From under your bed into a museum

Two Minnesota artists bring human monstrosity to light

Katie Wilber

Fairy tales and comic books teach us that monsters are scary, deformed creatures. Monsters instill fear in human hearts. They are outcasts devoid of attention and love.

But later in life, we understand more. We see that we are, perhaps, the monsters we despise and revile.

“Ecchy Homo” and “Subderma,” the newest exhibition at the Minneapolis Institute of Arts, features two Minnesota artists who took the theme of monstrosity and ended up with two entirely different interpretations.

Thanks, in part, to the Minnesota Artists Exhibition Program, an artist-run division of the MIA, the institute plays host to works by Chris Mars and James F. Cleary through Nov. 20.

Cleary, who holds a Bachelor of Fine Arts from the School of the Art Institute of Chicago, focuses on photomontages that combine bits of print with drawings. He sees monstrosity as the degradation of the human condition, and the collision of pieces from different media are harsh, almost brutal.

“I believe that my purpose as an artist is to illustrate the ‘end times’ in which we now live, to reveal our stupidity and arrogance, and thereby lead people back to God,” he said in an MIA news release.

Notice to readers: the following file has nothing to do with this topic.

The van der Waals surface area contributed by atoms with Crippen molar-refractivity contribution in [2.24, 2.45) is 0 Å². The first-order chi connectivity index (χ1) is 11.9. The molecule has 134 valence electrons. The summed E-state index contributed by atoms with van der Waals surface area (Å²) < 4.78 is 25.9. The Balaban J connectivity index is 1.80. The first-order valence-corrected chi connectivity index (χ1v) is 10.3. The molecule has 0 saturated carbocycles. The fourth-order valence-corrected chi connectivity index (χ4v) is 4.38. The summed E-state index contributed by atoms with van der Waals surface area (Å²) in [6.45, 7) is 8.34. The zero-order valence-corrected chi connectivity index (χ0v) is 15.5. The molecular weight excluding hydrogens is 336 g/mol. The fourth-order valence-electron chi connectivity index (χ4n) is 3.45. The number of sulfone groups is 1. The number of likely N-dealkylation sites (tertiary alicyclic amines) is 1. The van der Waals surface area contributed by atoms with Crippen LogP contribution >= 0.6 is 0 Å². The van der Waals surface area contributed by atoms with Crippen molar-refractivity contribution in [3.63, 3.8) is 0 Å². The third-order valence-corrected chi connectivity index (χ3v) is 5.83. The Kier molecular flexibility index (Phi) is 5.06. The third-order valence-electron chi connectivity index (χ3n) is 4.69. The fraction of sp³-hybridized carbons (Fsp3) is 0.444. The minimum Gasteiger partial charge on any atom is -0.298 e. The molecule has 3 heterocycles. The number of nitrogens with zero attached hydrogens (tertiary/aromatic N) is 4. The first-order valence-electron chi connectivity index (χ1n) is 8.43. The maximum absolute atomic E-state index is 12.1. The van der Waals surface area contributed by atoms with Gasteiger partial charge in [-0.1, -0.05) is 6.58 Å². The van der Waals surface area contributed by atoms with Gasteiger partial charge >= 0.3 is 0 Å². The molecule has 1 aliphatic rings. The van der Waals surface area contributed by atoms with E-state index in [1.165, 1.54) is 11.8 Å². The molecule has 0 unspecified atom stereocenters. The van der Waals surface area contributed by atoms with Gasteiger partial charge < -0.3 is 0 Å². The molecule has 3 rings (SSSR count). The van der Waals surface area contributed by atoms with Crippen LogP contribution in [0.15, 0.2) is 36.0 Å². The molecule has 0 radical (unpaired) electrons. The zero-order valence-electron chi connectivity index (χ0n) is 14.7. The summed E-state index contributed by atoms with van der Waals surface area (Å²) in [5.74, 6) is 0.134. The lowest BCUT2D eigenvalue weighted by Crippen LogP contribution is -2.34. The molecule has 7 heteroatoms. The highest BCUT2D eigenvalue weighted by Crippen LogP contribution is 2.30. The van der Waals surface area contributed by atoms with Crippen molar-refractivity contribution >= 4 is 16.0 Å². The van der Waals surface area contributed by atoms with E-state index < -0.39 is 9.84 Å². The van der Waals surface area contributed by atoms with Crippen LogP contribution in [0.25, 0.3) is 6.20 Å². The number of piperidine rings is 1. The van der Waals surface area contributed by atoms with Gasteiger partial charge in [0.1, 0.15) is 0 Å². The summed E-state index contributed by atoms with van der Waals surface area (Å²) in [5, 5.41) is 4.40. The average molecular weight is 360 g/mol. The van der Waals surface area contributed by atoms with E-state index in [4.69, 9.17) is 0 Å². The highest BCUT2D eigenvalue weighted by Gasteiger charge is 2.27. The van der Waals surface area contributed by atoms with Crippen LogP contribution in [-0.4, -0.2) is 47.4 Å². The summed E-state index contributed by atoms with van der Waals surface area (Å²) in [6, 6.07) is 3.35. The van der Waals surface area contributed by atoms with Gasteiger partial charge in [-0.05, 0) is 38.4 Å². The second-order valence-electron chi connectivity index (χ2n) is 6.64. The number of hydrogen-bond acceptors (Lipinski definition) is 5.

His “Stoned-Age Man” criticizes drug addictions with an image of a long-haired, pot-smoking hippie and a tongue-in-cheek description of the work. Adorned with pictures of various drugs, the montage shows how Cleary feels the decline in morality and responsibility has made monsters of us all.

Mars’ paintings, on the other hand, look at the hope of compassion and salvation despite deformation and immorality.

“All art is political in some sense, be it through conformity, reflection, propaganda or rebellion,” Mars said in the MIA news release. “My paintings are rallies and trials, photographs of a moment when truth was made public, and mercy known.”

The colors Mars used in “Cleansing at Blue Bay” are at once vibrant and somber, bright and bleak. The subjects of the painting – all afflicted with what society deems a deformity – beg for help, for release from their suffering. They are cast into the category of “the other,” separate and unwelcome.

Cleary’s pieces provoke either genuine or nervous chuckles, while Mars’ work evokes a sense of sympathy.

The two perspectives complement each other instead of clashing. They make for an interesting yet nerve-racking display of the fallacies of the societal conscience.

They question the definitions that rule our society, our definitions of right and wrong and of human and monster. They show that, if we define ourselves by what we are not, we inevitably become something worse than what we imagine “the others” to be.